whether [we be] Jews or Gentiles, whether [we be] bond or
      free; and have been all made to {o} drink into one Spirit.

      (n) To become one body with Christ.
      (o) By one quickening drink of the Lord's blood, we are
          made partakers of his Spirit alone.

1Co 12:14
12:14 {9} For the body is not one member, but many.

 (9) He amplifies that which followed of the similitude, as if
     he should say, "The unity of the body is not prevented by
     this diversity of members, and furthermore it could not be
     a body if it did not consist of many members, and those
     being different."

1Co 12:15
12:15 {10} If the foot shall say, Because I am not the hand, I
      am not of the body; is it therefore not of the body?

 (10) Now he builds his doctrine upon the foundations which he
      has laid: and first of all he continues in his purposed
      similitude, and afterward he goes to the matter plainly
      and simply.  And first of all he speaks unto those who
      would have separated themselves from those whom they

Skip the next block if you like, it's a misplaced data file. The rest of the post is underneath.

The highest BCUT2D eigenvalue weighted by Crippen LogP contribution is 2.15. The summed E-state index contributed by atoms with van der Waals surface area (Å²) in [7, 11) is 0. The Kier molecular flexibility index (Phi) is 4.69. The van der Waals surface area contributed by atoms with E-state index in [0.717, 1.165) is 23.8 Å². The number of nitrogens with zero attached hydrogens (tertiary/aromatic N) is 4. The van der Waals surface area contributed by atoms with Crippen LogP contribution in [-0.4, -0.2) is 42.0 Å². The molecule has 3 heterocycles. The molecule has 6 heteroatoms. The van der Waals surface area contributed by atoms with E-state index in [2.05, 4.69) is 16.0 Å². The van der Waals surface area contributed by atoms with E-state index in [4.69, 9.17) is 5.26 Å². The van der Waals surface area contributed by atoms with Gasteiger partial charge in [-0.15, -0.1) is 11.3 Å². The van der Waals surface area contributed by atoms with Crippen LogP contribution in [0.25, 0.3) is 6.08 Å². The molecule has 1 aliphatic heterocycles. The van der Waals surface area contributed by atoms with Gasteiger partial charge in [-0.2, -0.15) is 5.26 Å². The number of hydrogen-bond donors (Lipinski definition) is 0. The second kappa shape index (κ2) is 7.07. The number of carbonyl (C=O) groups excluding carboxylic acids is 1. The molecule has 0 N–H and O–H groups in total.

envied, because they had not such excellent gifts as they.
      Now this is, he says, as if the foot should say it were
      not of the body, because it is not the hand, or the ear,
      because it is not the eye.  Therefore all parts ought
      rather to defend the unity of the body, being coupled
      together to serve one another.

1Co 12:17
12:17 {11} If the whole body [were] an eye, where [were] the
      hearing? If the whole [were] hearing, where [were] the

 (11) Again speaking to them, he shows them that if that should
      come to pass which they desire, that is, that all should
      be equal one to another, there would follow a destruction
      of the whole body, indeed and of themselves.  For it could
      not be a body unless it were made of many members knit
      together, and different from one another.  And that no man
      might find fault with this division as unequal, he adds
      that God himself has joined all these together.  Therefore
      all must remain joined together, that the body may remain
      in safety.

1Co 12:21
12:21 {12} And the eye cannot say unto the hand, I have no need
      of thee: nor again the head to the feet, I have no need of

 (12) Now on the other hand, he speaks to those who were
      endued with more excellent gifts, exhorting them not to
      despise the inferiors as unprofitable, and as though they
      served to no use.  For God, he says, has in such sort
      tempered this inequality, that the more excellent and
      beautiful members can in no wise lack the more abject and
      such as we are ashamed of, and that they should have more